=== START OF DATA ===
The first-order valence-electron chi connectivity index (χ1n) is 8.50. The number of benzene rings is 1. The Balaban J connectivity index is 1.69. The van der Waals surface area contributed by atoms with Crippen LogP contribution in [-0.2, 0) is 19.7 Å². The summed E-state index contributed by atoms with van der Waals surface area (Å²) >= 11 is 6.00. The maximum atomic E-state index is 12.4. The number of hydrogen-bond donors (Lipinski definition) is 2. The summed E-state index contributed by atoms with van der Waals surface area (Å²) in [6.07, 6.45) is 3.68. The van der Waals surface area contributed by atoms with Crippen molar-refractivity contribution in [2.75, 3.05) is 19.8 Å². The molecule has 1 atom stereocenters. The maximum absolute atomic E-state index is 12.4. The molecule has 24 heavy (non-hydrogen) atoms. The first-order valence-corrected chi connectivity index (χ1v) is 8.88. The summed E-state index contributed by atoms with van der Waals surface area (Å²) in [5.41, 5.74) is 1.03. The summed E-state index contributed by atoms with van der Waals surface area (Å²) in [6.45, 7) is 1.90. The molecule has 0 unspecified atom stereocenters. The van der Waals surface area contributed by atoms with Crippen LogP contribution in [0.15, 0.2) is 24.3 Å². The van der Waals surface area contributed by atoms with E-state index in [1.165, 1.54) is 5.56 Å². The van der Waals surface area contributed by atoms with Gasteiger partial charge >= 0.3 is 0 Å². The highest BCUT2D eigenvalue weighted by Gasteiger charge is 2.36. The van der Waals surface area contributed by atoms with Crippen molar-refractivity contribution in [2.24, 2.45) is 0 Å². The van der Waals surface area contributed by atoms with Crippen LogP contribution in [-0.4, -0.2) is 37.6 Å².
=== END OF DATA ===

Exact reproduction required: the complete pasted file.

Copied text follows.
The first-order valence-electron chi connectivity index (χ1n) is 8.50. The number of benzene rings is 1. The Balaban J connectivity index is 1.69. The van der Waals surface area contributed by atoms with Crippen LogP contribution in [-0.2, 0) is 19.7 Å². The summed E-state index contributed by atoms with van der Waals surface area (Å²) >= 11 is 6.00. The maximum atomic E-state index is 12.4. The number of hydrogen-bond donors (Lipinski definition) is 2. The summed E-state index contributed by atoms with van der Waals surface area (Å²) in [6.07, 6.45) is 3.68. The van der Waals surface area contributed by atoms with Crippen molar-refractivity contribution in [2.75, 3.05) is 19.8 Å². The molecule has 1 atom stereocenters. The maximum absolute atomic E-state index is 12.4. The molecule has 24 heavy (non-hydrogen) atoms. The first-order valence-corrected chi connectivity index (χ1v) is 8.88. The summed E-state index contributed by atoms with van der Waals surface area (Å²) in [5.41, 5.74) is 1.03. The summed E-state index contributed by atoms with van der Waals surface area (Å²) in [6.45, 7) is 1.90. The molecule has 0 unspecified atom stereocenters. The van der Waals surface area contributed by atoms with Crippen LogP contribution in [0.15, 0.2) is 24.3 Å². The van der Waals surface area contributed by atoms with E-state index in [1.165, 1.54) is 5.56 Å². The van der Waals surface area contributed by atoms with Gasteiger partial charge >= 0.3 is 0 Å². The highest BCUT2D eigenvalue weighted by Gasteiger charge is 2.36. The van der Waals surface area contributed by atoms with Crippen molar-refractivity contribution in [2.24, 2.45) is 0 Å². The van der Waals surface area contributed by atoms with Crippen LogP contribution in [-0.4, -0.2) is 37.6 Å².